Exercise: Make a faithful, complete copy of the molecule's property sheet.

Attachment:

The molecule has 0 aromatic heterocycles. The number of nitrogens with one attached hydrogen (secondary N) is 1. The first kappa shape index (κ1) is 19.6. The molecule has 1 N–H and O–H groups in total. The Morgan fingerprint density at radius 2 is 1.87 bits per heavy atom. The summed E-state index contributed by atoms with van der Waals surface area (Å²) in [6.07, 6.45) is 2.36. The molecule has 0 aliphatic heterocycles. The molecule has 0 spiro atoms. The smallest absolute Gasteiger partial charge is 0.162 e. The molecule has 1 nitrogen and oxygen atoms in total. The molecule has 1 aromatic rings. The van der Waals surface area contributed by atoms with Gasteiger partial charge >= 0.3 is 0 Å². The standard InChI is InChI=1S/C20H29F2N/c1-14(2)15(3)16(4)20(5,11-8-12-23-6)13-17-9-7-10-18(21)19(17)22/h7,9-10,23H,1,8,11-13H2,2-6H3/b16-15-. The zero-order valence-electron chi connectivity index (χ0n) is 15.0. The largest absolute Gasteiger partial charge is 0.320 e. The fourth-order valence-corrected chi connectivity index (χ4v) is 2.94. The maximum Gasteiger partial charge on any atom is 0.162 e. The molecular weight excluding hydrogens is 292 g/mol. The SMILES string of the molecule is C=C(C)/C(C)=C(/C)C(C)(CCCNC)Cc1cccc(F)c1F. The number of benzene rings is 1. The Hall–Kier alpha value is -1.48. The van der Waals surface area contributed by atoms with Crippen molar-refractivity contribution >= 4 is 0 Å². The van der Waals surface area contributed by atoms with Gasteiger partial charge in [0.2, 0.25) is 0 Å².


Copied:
The molecule has 0 aromatic heterocycles. The number of nitrogens with one attached hydrogen (secondary N) is 1. The first kappa shape index (κ1) is 19.6. The molecule has 1 N–H and O–H groups in total. The Morgan fingerprint density at radius 2 is 1.87 bits per heavy atom. The summed E-state index contributed by atoms with van der Waals surface area (Å²) in [6.07, 6.45) is 2.36. The molecule has 0 aliphatic heterocycles. The molecule has 0 spiro atoms. The smallest absolute Gasteiger partial charge is 0.162 e. The molecule has 1 nitrogen and oxygen atoms in total. The molecule has 1 aromatic rings. The van der Waals surface area contributed by atoms with Gasteiger partial charge >= 0.3 is 0 Å². The standard InChI is InChI=1S/C20H29F2N/c1-14(2)15(3)16(4)20(5,11-8-12-23-6)13-17-9-7-10-18(21)19(17)22/h7,9-10,23H,1,8,11-13H2,2-6H3/b16-15-. The zero-order valence-electron chi connectivity index (χ0n) is 15.0. The largest absolute Gasteiger partial charge is 0.320 e. The fourth-order valence-corrected chi connectivity index (χ4v) is 2.94. The maximum Gasteiger partial charge on any atom is 0.162 e. The molecular weight excluding hydrogens is 292 g/mol. The SMILES string of the molecule is C=C(C)/C(C)=C(/C)C(C)(CCCNC)Cc1cccc(F)c1F. The number of benzene rings is 1. The Hall–Kier alpha value is -1.48. The van der Waals surface area contributed by atoms with Crippen molar-refractivity contribution >= 4 is 0 Å². The van der Waals surface area contributed by atoms with Gasteiger partial charge in [0.2, 0.25) is 0 Å².